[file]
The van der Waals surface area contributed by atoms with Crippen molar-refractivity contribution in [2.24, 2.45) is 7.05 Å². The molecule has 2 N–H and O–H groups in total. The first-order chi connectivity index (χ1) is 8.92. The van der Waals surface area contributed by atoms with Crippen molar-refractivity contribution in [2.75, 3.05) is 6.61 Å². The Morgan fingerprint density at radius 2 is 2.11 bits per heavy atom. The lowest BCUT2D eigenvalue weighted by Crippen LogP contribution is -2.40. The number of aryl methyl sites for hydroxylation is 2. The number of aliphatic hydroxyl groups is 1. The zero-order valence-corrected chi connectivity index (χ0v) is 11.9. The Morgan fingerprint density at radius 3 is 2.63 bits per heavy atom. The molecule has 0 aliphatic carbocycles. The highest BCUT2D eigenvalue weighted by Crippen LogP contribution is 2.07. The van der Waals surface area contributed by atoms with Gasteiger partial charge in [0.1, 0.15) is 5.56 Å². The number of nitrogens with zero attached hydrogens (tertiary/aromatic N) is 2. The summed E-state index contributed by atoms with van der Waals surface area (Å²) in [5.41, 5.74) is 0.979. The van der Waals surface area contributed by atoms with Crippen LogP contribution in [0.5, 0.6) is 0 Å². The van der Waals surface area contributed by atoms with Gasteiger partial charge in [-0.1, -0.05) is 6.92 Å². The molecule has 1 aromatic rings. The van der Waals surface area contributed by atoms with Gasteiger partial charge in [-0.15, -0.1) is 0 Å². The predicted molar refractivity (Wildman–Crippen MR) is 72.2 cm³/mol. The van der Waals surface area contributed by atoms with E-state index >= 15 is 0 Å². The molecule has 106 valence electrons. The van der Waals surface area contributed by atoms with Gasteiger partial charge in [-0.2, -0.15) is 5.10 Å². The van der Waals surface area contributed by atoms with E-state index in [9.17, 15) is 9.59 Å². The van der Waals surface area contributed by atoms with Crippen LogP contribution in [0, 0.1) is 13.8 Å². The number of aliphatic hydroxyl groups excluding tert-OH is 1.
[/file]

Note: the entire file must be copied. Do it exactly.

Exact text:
The van der Waals surface area contributed by atoms with Crippen molar-refractivity contribution in [2.24, 2.45) is 7.05 Å². The molecule has 2 N–H and O–H groups in total. The first-order chi connectivity index (χ1) is 8.92. The van der Waals surface area contributed by atoms with Crippen molar-refractivity contribution in [2.75, 3.05) is 6.61 Å². The Morgan fingerprint density at radius 2 is 2.11 bits per heavy atom. The lowest BCUT2D eigenvalue weighted by Crippen LogP contribution is -2.40. The number of aryl methyl sites for hydroxylation is 2. The number of aliphatic hydroxyl groups is 1. The zero-order valence-corrected chi connectivity index (χ0v) is 11.9. The Morgan fingerprint density at radius 3 is 2.63 bits per heavy atom. The molecule has 0 aliphatic carbocycles. The highest BCUT2D eigenvalue weighted by Crippen LogP contribution is 2.07. The van der Waals surface area contributed by atoms with Gasteiger partial charge in [0.1, 0.15) is 5.56 Å². The number of nitrogens with zero attached hydrogens (tertiary/aromatic N) is 2. The summed E-state index contributed by atoms with van der Waals surface area (Å²) in [5.41, 5.74) is 0.979. The van der Waals surface area contributed by atoms with Crippen LogP contribution in [0.5, 0.6) is 0 Å². The van der Waals surface area contributed by atoms with Gasteiger partial charge in [-0.1, -0.05) is 6.92 Å². The molecule has 1 aromatic rings. The van der Waals surface area contributed by atoms with Gasteiger partial charge in [-0.15, -0.1) is 0 Å². The predicted molar refractivity (Wildman–Crippen MR) is 72.2 cm³/mol. The van der Waals surface area contributed by atoms with E-state index >= 15 is 0 Å². The molecule has 106 valence electrons. The van der Waals surface area contributed by atoms with Gasteiger partial charge in [-0.2, -0.15) is 5.10 Å². The van der Waals surface area contributed by atoms with E-state index in [9.17, 15) is 9.59 Å². The van der Waals surface area contributed by atoms with Crippen LogP contribution in [0, 0.1) is 13.8 Å². The number of aliphatic hydroxyl groups excluding tert-OH is 1.